Young millennial taking a break from work in her modern home
06 Apr 2018

7 tips for the home-based boss

Just started your dream business from the comfort of your home? Congratulations! But while working from home sounds appealing and cuts down on travelling time to the office, there are many pitfalls that can hinder your productivity – the bed is so nearby!

To keep yourself working hard, do these seven things.

Make space for work

A hometrepreneur's work space, set up within his home

Your home may be your office, but beware of how conflating both spaces can affect you mentally. While both share the same physical space, to boost productivity, you should clearly demarcate your work space from your home space. If you have the luxury of a spare room or study, turn it into your office. Avoid working from the comfortable confines of your sofa or bed so you’re in the correct mind space for work. Also, ensure that your work area is free from any distractions such as your gaming console.

Maintain structure

Young woman stretching on her bed in the early morning

Many home business owners face the problem of slipping into relaxation mode because of the familiar home environment and hey, no one is there to police you. But that could delay your work and cause you to make up for it late into the night. Maintaining discipline is key. Keep regular hours and attend to your business matters promptly during the work day, and keep to scheduled time-outs for breaks until you are done for the day. No meeting friends and family for coffee during work hours. And this discipline works both ways – just as you shouldn’t be too relaxed, you also shouldn’t overwork yourself.

Dress the part

Dress for the occasion. You might be working from home, but that doesn’t mean you should be in your pyjamas the entire day. Dressing the part can have a positive psychological effect on your work attitude. Start off your work day with the routine of washing up and putting on a comfortable outfit when working so you can step out of home mode and enter work mode. This also helps you relax at the end of the work day, when you shower and change back into home clothes. You don’t want to end up associating your pyjamas with work!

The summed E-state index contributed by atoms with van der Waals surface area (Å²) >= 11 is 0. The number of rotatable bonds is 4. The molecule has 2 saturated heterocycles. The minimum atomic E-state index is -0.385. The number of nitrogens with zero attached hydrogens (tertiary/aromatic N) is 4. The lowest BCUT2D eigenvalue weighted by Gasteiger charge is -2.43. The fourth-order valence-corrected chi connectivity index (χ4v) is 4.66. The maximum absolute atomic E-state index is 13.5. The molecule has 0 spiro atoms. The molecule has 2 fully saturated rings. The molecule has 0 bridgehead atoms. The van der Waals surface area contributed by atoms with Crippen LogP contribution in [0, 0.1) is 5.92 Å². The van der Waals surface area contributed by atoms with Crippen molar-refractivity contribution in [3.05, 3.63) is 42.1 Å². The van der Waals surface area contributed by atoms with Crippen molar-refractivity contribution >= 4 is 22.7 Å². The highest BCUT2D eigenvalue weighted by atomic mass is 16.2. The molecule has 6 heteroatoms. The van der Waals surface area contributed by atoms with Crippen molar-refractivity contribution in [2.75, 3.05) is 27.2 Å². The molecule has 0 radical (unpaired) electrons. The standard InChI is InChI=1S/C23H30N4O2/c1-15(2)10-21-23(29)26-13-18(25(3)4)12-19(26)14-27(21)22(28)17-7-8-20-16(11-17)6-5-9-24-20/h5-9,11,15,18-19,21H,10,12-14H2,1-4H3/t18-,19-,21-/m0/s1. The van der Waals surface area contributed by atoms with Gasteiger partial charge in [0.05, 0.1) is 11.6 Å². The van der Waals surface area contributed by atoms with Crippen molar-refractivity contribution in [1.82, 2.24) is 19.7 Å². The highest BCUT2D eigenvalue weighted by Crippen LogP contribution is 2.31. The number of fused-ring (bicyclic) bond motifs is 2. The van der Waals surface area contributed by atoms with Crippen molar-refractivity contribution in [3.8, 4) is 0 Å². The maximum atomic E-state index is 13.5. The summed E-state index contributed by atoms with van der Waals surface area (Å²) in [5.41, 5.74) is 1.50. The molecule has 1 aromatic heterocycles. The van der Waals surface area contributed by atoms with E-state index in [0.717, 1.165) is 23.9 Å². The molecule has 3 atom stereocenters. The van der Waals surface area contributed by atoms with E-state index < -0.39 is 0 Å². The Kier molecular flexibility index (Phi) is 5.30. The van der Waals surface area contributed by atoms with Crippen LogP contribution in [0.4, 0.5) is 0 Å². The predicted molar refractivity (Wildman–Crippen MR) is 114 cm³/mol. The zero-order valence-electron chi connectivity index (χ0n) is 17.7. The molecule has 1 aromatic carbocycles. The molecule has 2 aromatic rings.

Get organised and connected

Before you go to bed, create a to-do list and review that same list at the end of each work day. Regularly checking off items on your list will keep you on track and motivated. Since you are likely to be working alone, it is important to be meticulously organised. Use the wide variety of work-related apps available on your smartphone or tablet to track your work progress.

Maintain good health

Young woman stretching in a yoga pose at home

You are the biggest asset of your budding business, so ensure that you remain in good physical and emotional health. While the start-up phase of any business can be stressful, be sure to set aside time to reward yourself with short breaks to hydrate, stretch, walk about, meditate, or relax the eyes. Consider taking up an insurance plan that covers your medical costs so you have one less thing to worry about. Sometimes, you can also take your laptop out and set up shop for a few hours at the nearby cafe to shake up the routine. Short breaks in a different (productive) environment can spark new ideas.

Get out there

Group of young business owners and entrepreneurs meeting to network and exchange ideas

A home-based business doesn’t mean you shouldn’t continue to network with peers or mentors. Networking with the right people can help your business move forward. Also, go out and keep learning. Running your own business means you would have to be a jack-of-all-trades, from handling IT issues to accounting. Avoid isolating yourself and seek out networking events or take courses that can increase your skill set. For example, DBS offers support for SMEs to grow their business and network through DBS BusinessClass – a platform that connects business owners, offers guidance from advisors, and gives you access to events, workshops and content such as foundational knowledge, market and industry insights.

Pay who it matters (You!)

Set your monetary priorities right and budget well. Hold separate bank accounts for your business and your personal use so you get a clear sense of how your business is doing. Avoid dipping into your personal finances for business costs and vice versa. Remember to pay yourself, even if your business account is lean and you can only take a small salary.

And when your home business expands to include interns and staff, the above pointers will still apply. Remember to always strike a balance between work and play.